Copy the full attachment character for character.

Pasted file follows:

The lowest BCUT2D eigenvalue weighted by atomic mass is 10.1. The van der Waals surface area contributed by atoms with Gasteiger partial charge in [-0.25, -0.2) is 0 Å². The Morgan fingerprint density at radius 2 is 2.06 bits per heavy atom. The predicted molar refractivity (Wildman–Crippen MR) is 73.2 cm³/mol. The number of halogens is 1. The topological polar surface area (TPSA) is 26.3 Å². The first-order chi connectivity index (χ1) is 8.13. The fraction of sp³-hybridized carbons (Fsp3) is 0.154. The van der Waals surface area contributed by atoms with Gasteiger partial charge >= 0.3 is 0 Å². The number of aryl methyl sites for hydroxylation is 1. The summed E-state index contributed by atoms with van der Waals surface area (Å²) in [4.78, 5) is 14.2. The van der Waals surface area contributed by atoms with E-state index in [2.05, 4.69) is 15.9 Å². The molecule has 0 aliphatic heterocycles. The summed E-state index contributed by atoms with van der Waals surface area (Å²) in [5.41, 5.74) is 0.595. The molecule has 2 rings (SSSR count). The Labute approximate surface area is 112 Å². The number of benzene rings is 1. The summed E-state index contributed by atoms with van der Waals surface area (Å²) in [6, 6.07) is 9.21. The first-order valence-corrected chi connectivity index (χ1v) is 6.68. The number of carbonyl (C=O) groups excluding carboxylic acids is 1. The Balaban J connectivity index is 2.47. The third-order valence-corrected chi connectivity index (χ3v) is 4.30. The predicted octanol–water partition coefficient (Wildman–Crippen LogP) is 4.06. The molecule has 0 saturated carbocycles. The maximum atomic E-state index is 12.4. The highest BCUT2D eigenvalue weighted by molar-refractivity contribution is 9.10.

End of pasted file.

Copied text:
The lowest BCUT2D eigenvalue weighted by atomic mass is 10.1. The van der Waals surface area contributed by atoms with Gasteiger partial charge in [-0.25, -0.2) is 0 Å². The Morgan fingerprint density at radius 2 is 2.06 bits per heavy atom. The predicted molar refractivity (Wildman–Crippen MR) is 73.2 cm³/mol. The number of halogens is 1. The topological polar surface area (TPSA) is 26.3 Å². The first-order chi connectivity index (χ1) is 8.13. The fraction of sp³-hybridized carbons (Fsp3) is 0.154. The van der Waals surface area contributed by atoms with Gasteiger partial charge >= 0.3 is 0 Å². The number of aryl methyl sites for hydroxylation is 1. The summed E-state index contributed by atoms with van der Waals surface area (Å²) in [4.78, 5) is 14.2. The van der Waals surface area contributed by atoms with E-state index in [2.05, 4.69) is 15.9 Å². The molecule has 0 aliphatic heterocycles. The summed E-state index contributed by atoms with van der Waals surface area (Å²) in [5.41, 5.74) is 0.595. The molecule has 2 rings (SSSR count). The Labute approximate surface area is 112 Å². The number of benzene rings is 1. The summed E-state index contributed by atoms with van der Waals surface area (Å²) in [6, 6.07) is 9.21. The first-order valence-corrected chi connectivity index (χ1v) is 6.68. The number of carbonyl (C=O) groups excluding carboxylic acids is 1. The Balaban J connectivity index is 2.47. The third-order valence-corrected chi connectivity index (χ3v) is 4.30. The predicted octanol–water partition coefficient (Wildman–Crippen LogP) is 4.06. The molecule has 0 saturated carbocycles. The maximum atomic E-state index is 12.4. The highest BCUT2D eigenvalue weighted by molar-refractivity contribution is 9.10.